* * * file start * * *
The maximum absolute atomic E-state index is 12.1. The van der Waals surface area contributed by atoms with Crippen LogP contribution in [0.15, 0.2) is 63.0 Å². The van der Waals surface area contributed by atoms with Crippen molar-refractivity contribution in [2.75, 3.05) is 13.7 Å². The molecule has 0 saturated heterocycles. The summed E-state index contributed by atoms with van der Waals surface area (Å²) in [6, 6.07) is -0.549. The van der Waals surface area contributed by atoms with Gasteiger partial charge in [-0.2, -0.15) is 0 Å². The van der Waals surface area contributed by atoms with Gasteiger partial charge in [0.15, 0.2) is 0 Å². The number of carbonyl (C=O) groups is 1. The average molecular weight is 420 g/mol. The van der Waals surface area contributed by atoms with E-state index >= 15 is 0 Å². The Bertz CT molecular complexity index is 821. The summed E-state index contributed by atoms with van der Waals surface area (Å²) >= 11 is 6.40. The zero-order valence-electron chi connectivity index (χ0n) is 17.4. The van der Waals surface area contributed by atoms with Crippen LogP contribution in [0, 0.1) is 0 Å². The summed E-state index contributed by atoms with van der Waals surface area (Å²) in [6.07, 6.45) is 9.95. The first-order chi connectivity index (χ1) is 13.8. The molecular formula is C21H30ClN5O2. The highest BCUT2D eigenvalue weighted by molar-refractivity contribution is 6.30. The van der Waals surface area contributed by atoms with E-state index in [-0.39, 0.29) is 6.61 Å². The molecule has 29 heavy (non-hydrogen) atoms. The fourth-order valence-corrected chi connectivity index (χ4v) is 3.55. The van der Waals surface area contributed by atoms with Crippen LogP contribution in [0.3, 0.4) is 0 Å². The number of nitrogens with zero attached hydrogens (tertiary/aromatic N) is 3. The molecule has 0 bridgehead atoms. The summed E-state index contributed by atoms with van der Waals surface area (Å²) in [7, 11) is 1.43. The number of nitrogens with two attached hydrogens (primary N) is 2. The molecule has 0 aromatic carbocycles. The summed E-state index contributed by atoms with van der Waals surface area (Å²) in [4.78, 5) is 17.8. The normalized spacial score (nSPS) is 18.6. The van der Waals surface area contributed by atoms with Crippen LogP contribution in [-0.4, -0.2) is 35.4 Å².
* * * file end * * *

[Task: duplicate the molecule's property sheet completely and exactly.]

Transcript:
The maximum absolute atomic E-state index is 12.1. The van der Waals surface area contributed by atoms with Crippen LogP contribution in [0.15, 0.2) is 63.0 Å². The van der Waals surface area contributed by atoms with Crippen molar-refractivity contribution in [2.75, 3.05) is 13.7 Å². The molecule has 0 saturated heterocycles. The summed E-state index contributed by atoms with van der Waals surface area (Å²) in [6, 6.07) is -0.549. The van der Waals surface area contributed by atoms with Gasteiger partial charge in [-0.2, -0.15) is 0 Å². The van der Waals surface area contributed by atoms with Gasteiger partial charge in [0.15, 0.2) is 0 Å². The number of carbonyl (C=O) groups is 1. The average molecular weight is 420 g/mol. The van der Waals surface area contributed by atoms with E-state index >= 15 is 0 Å². The Bertz CT molecular complexity index is 821. The summed E-state index contributed by atoms with van der Waals surface area (Å²) >= 11 is 6.40. The zero-order valence-electron chi connectivity index (χ0n) is 17.4. The van der Waals surface area contributed by atoms with Crippen LogP contribution in [0, 0.1) is 0 Å². The summed E-state index contributed by atoms with van der Waals surface area (Å²) in [6.07, 6.45) is 9.95. The first-order chi connectivity index (χ1) is 13.8. The molecular formula is C21H30ClN5O2. The highest BCUT2D eigenvalue weighted by molar-refractivity contribution is 6.30. The van der Waals surface area contributed by atoms with E-state index in [-0.39, 0.29) is 6.61 Å². The molecule has 29 heavy (non-hydrogen) atoms. The fourth-order valence-corrected chi connectivity index (χ4v) is 3.55. The van der Waals surface area contributed by atoms with Crippen LogP contribution in [0.3, 0.4) is 0 Å². The number of nitrogens with zero attached hydrogens (tertiary/aromatic N) is 3. The molecule has 0 bridgehead atoms. The summed E-state index contributed by atoms with van der Waals surface area (Å²) in [7, 11) is 1.43. The number of nitrogens with two attached hydrogens (primary N) is 2. The molecule has 0 aromatic carbocycles. The summed E-state index contributed by atoms with van der Waals surface area (Å²) in [4.78, 5) is 17.8. The normalized spacial score (nSPS) is 18.6. The van der Waals surface area contributed by atoms with Crippen LogP contribution in [-0.4, -0.2) is 35.4 Å².